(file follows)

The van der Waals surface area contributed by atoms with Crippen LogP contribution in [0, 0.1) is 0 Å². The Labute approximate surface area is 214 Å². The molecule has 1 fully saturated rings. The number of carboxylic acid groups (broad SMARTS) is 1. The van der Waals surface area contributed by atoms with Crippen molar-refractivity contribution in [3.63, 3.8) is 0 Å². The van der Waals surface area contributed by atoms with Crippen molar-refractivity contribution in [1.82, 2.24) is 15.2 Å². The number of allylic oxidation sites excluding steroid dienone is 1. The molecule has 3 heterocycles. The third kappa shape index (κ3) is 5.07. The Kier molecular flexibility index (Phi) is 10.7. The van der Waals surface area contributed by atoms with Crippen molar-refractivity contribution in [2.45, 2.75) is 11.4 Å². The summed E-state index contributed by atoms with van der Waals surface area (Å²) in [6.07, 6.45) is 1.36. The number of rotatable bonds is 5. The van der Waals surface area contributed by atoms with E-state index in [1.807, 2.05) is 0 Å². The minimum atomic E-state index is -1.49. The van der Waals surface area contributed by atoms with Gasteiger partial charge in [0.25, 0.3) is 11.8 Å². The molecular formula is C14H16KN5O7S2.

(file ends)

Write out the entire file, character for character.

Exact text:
The van der Waals surface area contributed by atoms with Crippen LogP contribution in [0, 0.1) is 0 Å². The Labute approximate surface area is 214 Å². The molecule has 1 fully saturated rings. The number of carboxylic acid groups (broad SMARTS) is 1. The van der Waals surface area contributed by atoms with Crippen molar-refractivity contribution in [3.63, 3.8) is 0 Å². The van der Waals surface area contributed by atoms with Crippen molar-refractivity contribution in [1.82, 2.24) is 15.2 Å². The number of allylic oxidation sites excluding steroid dienone is 1. The molecule has 3 heterocycles. The third kappa shape index (κ3) is 5.07. The Kier molecular flexibility index (Phi) is 10.7. The van der Waals surface area contributed by atoms with Crippen molar-refractivity contribution in [2.45, 2.75) is 11.4 Å². The summed E-state index contributed by atoms with van der Waals surface area (Å²) in [6.07, 6.45) is 1.36. The number of rotatable bonds is 5. The van der Waals surface area contributed by atoms with E-state index in [1.807, 2.05) is 0 Å². The minimum atomic E-state index is -1.49. The van der Waals surface area contributed by atoms with Gasteiger partial charge in [0.25, 0.3) is 11.8 Å². The molecular formula is C14H16KN5O7S2.